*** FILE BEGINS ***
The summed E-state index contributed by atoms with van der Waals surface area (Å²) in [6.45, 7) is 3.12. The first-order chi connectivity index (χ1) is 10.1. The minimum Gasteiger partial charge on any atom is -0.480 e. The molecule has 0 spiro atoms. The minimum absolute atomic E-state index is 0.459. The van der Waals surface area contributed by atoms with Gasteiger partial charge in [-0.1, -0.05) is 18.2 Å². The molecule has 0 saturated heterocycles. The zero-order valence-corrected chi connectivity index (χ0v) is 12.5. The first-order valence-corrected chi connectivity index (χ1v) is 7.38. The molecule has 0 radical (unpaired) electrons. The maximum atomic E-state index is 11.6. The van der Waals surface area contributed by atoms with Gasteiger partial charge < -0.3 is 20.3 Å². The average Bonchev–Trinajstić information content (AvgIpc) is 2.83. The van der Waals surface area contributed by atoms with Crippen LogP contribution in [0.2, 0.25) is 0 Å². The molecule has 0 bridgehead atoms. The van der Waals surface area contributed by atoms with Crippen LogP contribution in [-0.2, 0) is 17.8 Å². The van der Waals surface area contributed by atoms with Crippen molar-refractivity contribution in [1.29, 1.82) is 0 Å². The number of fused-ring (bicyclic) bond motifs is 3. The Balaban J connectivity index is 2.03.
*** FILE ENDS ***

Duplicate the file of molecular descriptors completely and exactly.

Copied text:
The summed E-state index contributed by atoms with van der Waals surface area (Å²) in [6.45, 7) is 3.12. The first-order chi connectivity index (χ1) is 10.1. The minimum Gasteiger partial charge on any atom is -0.480 e. The molecule has 0 spiro atoms. The minimum absolute atomic E-state index is 0.459. The van der Waals surface area contributed by atoms with Gasteiger partial charge in [-0.1, -0.05) is 18.2 Å². The molecule has 0 saturated heterocycles. The zero-order valence-corrected chi connectivity index (χ0v) is 12.5. The first-order valence-corrected chi connectivity index (χ1v) is 7.38. The molecule has 0 radical (unpaired) electrons. The maximum atomic E-state index is 11.6. The van der Waals surface area contributed by atoms with Gasteiger partial charge < -0.3 is 20.3 Å². The average Bonchev–Trinajstić information content (AvgIpc) is 2.83. The van der Waals surface area contributed by atoms with Crippen LogP contribution in [0.2, 0.25) is 0 Å². The molecule has 0 bridgehead atoms. The van der Waals surface area contributed by atoms with Crippen LogP contribution in [-0.2, 0) is 17.8 Å². The van der Waals surface area contributed by atoms with Crippen molar-refractivity contribution in [1.29, 1.82) is 0 Å². The number of fused-ring (bicyclic) bond motifs is 3. The Balaban J connectivity index is 2.03.